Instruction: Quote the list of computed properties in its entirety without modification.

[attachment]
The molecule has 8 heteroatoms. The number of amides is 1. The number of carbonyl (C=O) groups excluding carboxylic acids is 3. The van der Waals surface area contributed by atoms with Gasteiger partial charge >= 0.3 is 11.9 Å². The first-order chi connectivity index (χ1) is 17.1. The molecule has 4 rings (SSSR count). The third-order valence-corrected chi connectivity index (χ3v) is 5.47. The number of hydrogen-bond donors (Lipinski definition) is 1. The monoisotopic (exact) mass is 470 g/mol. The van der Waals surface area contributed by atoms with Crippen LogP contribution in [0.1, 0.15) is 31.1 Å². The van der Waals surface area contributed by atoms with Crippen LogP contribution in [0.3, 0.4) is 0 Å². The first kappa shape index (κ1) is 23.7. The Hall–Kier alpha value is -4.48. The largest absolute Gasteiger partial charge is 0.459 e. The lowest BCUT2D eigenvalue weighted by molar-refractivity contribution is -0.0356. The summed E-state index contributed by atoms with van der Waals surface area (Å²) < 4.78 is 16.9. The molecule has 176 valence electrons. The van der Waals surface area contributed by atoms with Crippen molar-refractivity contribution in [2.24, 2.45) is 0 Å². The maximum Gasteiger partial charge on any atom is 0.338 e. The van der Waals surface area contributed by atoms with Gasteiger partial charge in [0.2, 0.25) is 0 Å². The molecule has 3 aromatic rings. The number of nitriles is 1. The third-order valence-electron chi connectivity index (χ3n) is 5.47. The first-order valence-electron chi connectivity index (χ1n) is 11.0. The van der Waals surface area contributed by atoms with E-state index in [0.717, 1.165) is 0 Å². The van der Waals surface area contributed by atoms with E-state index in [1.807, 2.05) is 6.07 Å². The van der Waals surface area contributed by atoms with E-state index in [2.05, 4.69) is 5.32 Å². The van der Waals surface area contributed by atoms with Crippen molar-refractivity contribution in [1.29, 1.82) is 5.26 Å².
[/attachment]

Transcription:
The molecule has 8 heteroatoms. The number of amides is 1. The number of carbonyl (C=O) groups excluding carboxylic acids is 3. The van der Waals surface area contributed by atoms with Gasteiger partial charge >= 0.3 is 11.9 Å². The first-order chi connectivity index (χ1) is 17.1. The molecule has 4 rings (SSSR count). The third-order valence-corrected chi connectivity index (χ3v) is 5.47. The number of hydrogen-bond donors (Lipinski definition) is 1. The monoisotopic (exact) mass is 470 g/mol. The van der Waals surface area contributed by atoms with Crippen LogP contribution in [0.1, 0.15) is 31.1 Å². The van der Waals surface area contributed by atoms with Crippen LogP contribution in [0.3, 0.4) is 0 Å². The first kappa shape index (κ1) is 23.7. The Hall–Kier alpha value is -4.48. The largest absolute Gasteiger partial charge is 0.459 e. The lowest BCUT2D eigenvalue weighted by molar-refractivity contribution is -0.0356. The summed E-state index contributed by atoms with van der Waals surface area (Å²) < 4.78 is 16.9. The molecule has 176 valence electrons. The van der Waals surface area contributed by atoms with Crippen molar-refractivity contribution in [2.24, 2.45) is 0 Å². The maximum Gasteiger partial charge on any atom is 0.338 e. The van der Waals surface area contributed by atoms with Gasteiger partial charge in [0.2, 0.25) is 0 Å². The molecule has 3 aromatic rings. The number of nitriles is 1. The third-order valence-electron chi connectivity index (χ3n) is 5.47. The first-order valence-electron chi connectivity index (χ1n) is 11.0. The van der Waals surface area contributed by atoms with E-state index in [0.717, 1.165) is 0 Å². The van der Waals surface area contributed by atoms with E-state index in [1.807, 2.05) is 6.07 Å². The van der Waals surface area contributed by atoms with E-state index in [2.05, 4.69) is 5.32 Å². The van der Waals surface area contributed by atoms with Crippen molar-refractivity contribution in [1.29, 1.82) is 5.26 Å².